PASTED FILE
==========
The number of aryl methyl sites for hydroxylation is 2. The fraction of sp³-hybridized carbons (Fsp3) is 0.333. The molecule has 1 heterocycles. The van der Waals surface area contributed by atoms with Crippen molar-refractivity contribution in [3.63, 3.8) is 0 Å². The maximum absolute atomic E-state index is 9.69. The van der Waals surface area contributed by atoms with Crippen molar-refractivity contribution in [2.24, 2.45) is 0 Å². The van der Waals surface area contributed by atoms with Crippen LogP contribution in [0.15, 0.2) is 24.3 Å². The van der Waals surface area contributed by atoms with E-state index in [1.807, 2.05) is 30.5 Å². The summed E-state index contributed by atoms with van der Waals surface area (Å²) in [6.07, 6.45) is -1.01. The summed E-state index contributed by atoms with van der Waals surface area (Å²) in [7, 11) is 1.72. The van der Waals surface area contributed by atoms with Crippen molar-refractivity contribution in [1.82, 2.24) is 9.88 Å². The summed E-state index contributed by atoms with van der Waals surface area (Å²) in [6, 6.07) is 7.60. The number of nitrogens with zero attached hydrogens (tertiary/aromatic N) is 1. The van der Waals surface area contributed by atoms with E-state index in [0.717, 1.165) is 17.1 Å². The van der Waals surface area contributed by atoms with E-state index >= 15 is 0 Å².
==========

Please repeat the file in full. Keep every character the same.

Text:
The number of aryl methyl sites for hydroxylation is 2. The fraction of sp³-hybridized carbons (Fsp3) is 0.333. The molecule has 1 heterocycles. The van der Waals surface area contributed by atoms with Crippen molar-refractivity contribution in [3.63, 3.8) is 0 Å². The maximum absolute atomic E-state index is 9.69. The van der Waals surface area contributed by atoms with Crippen molar-refractivity contribution in [2.24, 2.45) is 0 Å². The van der Waals surface area contributed by atoms with Crippen LogP contribution in [0.15, 0.2) is 24.3 Å². The van der Waals surface area contributed by atoms with E-state index in [1.807, 2.05) is 30.5 Å². The summed E-state index contributed by atoms with van der Waals surface area (Å²) in [6.07, 6.45) is -1.01. The summed E-state index contributed by atoms with van der Waals surface area (Å²) in [7, 11) is 1.72. The van der Waals surface area contributed by atoms with Crippen molar-refractivity contribution in [1.82, 2.24) is 9.88 Å². The summed E-state index contributed by atoms with van der Waals surface area (Å²) in [6, 6.07) is 7.60. The number of nitrogens with zero attached hydrogens (tertiary/aromatic N) is 1. The van der Waals surface area contributed by atoms with E-state index in [0.717, 1.165) is 17.1 Å². The van der Waals surface area contributed by atoms with E-state index >= 15 is 0 Å².